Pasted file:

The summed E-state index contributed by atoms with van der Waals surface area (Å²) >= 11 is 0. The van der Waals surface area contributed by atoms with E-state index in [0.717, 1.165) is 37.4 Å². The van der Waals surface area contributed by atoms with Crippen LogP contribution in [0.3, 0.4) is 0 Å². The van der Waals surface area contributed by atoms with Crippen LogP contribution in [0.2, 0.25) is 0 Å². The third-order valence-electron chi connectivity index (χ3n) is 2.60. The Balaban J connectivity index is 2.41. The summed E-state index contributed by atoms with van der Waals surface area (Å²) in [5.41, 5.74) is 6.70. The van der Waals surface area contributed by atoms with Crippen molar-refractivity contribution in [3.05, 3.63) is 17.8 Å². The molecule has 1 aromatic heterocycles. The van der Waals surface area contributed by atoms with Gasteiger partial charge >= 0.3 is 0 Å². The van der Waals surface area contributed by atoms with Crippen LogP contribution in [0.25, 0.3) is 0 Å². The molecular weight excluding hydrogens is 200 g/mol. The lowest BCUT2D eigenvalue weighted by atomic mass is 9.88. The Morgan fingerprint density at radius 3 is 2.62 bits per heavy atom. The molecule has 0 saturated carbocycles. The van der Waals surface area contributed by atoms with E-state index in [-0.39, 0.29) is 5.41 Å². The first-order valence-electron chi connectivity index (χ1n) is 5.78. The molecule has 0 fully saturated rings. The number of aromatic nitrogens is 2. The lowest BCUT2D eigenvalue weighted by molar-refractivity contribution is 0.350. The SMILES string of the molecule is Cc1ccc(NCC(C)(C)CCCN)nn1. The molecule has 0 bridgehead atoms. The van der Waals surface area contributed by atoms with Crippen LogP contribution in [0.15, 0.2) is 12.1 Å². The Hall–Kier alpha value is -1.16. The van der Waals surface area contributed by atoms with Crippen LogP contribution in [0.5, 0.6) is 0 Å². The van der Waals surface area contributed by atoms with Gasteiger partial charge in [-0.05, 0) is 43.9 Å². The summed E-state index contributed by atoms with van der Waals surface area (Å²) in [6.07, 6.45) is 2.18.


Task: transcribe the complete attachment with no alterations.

The summed E-state index contributed by atoms with van der Waals surface area (Å²) >= 11 is 0. The van der Waals surface area contributed by atoms with E-state index in [0.717, 1.165) is 37.4 Å². The van der Waals surface area contributed by atoms with Crippen LogP contribution in [0.3, 0.4) is 0 Å². The van der Waals surface area contributed by atoms with Crippen LogP contribution in [0.2, 0.25) is 0 Å². The third-order valence-electron chi connectivity index (χ3n) is 2.60. The Balaban J connectivity index is 2.41. The summed E-state index contributed by atoms with van der Waals surface area (Å²) in [5.41, 5.74) is 6.70. The van der Waals surface area contributed by atoms with Crippen molar-refractivity contribution in [3.05, 3.63) is 17.8 Å². The molecule has 1 aromatic heterocycles. The van der Waals surface area contributed by atoms with Gasteiger partial charge >= 0.3 is 0 Å². The van der Waals surface area contributed by atoms with Crippen LogP contribution in [0.25, 0.3) is 0 Å². The molecular weight excluding hydrogens is 200 g/mol. The lowest BCUT2D eigenvalue weighted by atomic mass is 9.88. The Morgan fingerprint density at radius 3 is 2.62 bits per heavy atom. The molecule has 0 saturated carbocycles. The van der Waals surface area contributed by atoms with E-state index in [-0.39, 0.29) is 5.41 Å². The first-order valence-electron chi connectivity index (χ1n) is 5.78. The molecule has 0 fully saturated rings. The number of aromatic nitrogens is 2. The lowest BCUT2D eigenvalue weighted by molar-refractivity contribution is 0.350. The SMILES string of the molecule is Cc1ccc(NCC(C)(C)CCCN)nn1. The molecule has 0 bridgehead atoms. The van der Waals surface area contributed by atoms with Crippen LogP contribution in [0.15, 0.2) is 12.1 Å². The Hall–Kier alpha value is -1.16. The van der Waals surface area contributed by atoms with Crippen LogP contribution in [0.5, 0.6) is 0 Å². The van der Waals surface area contributed by atoms with Gasteiger partial charge in [-0.05, 0) is 43.9 Å². The summed E-state index contributed by atoms with van der Waals surface area (Å²) in [6.07, 6.45) is 2.18.